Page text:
Career satisfaction,  EQ,  Executive Presence,  Happiness,  Leadership,  productivity,  Stress Management,  Success Strategy

Organization Politics – How We See It Can Change the Meaning

“I really like doing my job, but I hate politics. When I ask others, everyone says the same thing; they hate politics. If no one likes it, then who creates them in the first place”? My friend Barb sighed as she and I were catching up over coffee on a beautiful sunny spring afternoon.

We commonly use the term “politics” to describe an action people engage in to advance their self-interest at the cost of their colleagues’/team’s interest. It is a win-lose game driven by the intention of gaining something for a selfish purpose.

As someone who spent 20+ years both inside organizations and then coaching organization leaders, I get inquisitive about this. Barb’s comment made me ponder even more. Very timely, the book by Jennifer Garvey Berger, Changing on The Job-Developing Leaders for the Complex World, sheds some light on this curiosity. According to Dr. Berger’s research (based on renowned developmental psychologist Robert Kegan’s work), we make sense of the events around us based on our mind’s form at that stage. Constructive-developmental theories focus on development in specific ways at issues like authority, responsibility, and ability to tolerate complexity and ambiguity. As people develop their form of mind, they can better take others’ perspectives, become more aware of their own emotions, and react to life events.

The Forms of Mind (Human Development Stages)


The only perspective a person in this form of mind can hold is of his own. Any different perspective is mysterious to them. A typical question at this stage – “What is in there for me?” A typical reaction in disagreement – “You are either with me or against me.”


A person can take and become embedded in the perspective of other people/theories/organizations/social groups. Judging right and wrong come from the perspective of others. Typical question- “What will others say?” Disagreement – “You are either with them or with us.”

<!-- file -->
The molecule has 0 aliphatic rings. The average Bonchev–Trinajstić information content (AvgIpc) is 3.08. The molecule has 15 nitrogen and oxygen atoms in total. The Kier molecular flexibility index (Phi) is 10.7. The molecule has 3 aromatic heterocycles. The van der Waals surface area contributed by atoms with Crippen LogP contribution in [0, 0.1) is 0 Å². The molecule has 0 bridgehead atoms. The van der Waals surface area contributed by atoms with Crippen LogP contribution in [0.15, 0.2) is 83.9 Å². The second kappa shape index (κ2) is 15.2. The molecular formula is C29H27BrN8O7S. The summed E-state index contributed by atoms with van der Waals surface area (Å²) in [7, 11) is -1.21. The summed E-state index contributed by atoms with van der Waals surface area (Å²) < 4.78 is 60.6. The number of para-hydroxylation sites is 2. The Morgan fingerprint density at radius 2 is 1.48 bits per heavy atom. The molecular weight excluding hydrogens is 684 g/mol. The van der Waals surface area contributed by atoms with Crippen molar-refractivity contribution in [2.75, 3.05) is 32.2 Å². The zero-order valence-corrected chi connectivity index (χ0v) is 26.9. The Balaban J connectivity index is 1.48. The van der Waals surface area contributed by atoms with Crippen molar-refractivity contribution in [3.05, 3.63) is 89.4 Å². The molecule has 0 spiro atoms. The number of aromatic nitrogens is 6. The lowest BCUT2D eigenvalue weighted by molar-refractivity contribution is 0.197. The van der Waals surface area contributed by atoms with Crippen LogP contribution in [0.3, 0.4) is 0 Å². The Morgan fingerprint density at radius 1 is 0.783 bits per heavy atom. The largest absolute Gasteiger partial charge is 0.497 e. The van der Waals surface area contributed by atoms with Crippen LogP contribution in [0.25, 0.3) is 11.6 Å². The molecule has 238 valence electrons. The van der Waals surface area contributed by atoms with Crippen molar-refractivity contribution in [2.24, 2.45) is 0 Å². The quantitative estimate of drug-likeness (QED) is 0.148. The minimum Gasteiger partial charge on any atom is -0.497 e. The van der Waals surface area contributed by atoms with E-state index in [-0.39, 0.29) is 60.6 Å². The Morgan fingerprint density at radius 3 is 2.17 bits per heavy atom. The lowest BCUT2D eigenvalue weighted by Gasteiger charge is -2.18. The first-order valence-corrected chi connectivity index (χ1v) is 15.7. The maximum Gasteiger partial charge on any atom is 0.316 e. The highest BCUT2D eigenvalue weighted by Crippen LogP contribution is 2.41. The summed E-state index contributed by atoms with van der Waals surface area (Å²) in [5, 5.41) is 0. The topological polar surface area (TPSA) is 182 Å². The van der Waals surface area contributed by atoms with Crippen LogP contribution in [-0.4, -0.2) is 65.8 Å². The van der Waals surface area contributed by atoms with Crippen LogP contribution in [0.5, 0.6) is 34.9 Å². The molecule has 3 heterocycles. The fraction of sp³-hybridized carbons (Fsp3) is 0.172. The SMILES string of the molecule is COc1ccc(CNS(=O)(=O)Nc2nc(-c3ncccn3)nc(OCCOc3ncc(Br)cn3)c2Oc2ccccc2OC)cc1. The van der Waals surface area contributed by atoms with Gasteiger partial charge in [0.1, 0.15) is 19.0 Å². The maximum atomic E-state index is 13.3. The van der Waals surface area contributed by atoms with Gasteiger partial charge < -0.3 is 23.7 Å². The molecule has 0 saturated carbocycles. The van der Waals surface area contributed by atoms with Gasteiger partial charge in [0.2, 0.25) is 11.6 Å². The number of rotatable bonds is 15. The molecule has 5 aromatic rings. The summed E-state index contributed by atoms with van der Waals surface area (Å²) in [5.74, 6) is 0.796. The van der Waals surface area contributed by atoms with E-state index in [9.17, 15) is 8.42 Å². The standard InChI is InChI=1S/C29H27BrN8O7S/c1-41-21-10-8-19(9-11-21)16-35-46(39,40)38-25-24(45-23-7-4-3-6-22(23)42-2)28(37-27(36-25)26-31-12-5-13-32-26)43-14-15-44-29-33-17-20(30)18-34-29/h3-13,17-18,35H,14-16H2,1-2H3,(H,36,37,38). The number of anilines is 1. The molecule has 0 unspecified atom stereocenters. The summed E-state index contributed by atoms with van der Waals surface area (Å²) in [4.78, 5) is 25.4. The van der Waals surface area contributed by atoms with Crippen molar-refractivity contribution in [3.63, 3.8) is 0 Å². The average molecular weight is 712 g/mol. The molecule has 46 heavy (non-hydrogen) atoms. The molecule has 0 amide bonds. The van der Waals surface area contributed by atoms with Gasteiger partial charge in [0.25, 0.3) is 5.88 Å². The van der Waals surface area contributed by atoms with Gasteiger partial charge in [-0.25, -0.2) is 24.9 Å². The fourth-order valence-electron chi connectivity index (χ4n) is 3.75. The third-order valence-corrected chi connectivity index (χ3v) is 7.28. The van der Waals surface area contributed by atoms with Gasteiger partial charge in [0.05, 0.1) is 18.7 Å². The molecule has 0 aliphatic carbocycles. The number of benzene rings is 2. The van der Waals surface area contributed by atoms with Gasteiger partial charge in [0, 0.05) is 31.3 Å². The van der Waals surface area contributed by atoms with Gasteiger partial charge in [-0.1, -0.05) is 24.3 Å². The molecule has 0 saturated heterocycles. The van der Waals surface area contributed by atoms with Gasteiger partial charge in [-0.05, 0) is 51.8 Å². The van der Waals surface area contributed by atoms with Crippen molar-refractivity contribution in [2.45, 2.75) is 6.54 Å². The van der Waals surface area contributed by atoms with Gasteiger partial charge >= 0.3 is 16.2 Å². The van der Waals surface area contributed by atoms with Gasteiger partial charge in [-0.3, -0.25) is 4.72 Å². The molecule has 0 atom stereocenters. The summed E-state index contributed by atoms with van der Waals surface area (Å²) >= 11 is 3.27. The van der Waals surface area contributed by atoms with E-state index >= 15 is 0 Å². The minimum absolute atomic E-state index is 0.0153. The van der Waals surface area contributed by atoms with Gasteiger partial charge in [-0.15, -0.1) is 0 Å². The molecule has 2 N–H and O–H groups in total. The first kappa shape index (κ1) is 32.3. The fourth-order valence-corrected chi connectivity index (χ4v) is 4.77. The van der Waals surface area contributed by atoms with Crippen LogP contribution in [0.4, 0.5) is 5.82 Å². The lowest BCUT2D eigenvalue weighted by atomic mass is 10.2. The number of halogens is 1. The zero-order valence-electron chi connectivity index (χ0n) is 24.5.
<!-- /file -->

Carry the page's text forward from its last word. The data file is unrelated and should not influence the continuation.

A person can take multiple perspectives while maintaining his own. Often uses others perspective to fine-tune his own. Typical question- “How does this forward my bigger goals/values/principles.” Disagreement – “I seek to understand your reason for holding a different opinion.”


A person can see and understand other perspectives and uses those to continuously transform his own system, becoming more expansive and more inclusive. Typical question- “What can I learn from this.” Disagreement- “I am interested in all the views because that pushes my thinking around and helps me learn.”

It is quite natural that a person with a self-authored form of mind can sometimes act as socialized or even self-sovereign in a stressful situation. When we say someone has a self-authored form of mind, it means it (self-authorship) is the highest level of complexities they can hold in their mind. According to Dr. Berger, we see mostly socialized and self-authored forms of mind in the corporate world. As we grow, we do not cleanly move from one stage to the next; we sometimes stay in the mid-point of two stages or forms.

Adults in their 30s/40s might notice the tension between two very distinct choices, “if I do x it will go against my family/community/group norms, but I am longing for doing something more meaningful to me and x gives me that”. We often label this kind of dilemma as the “mid-life crisis”.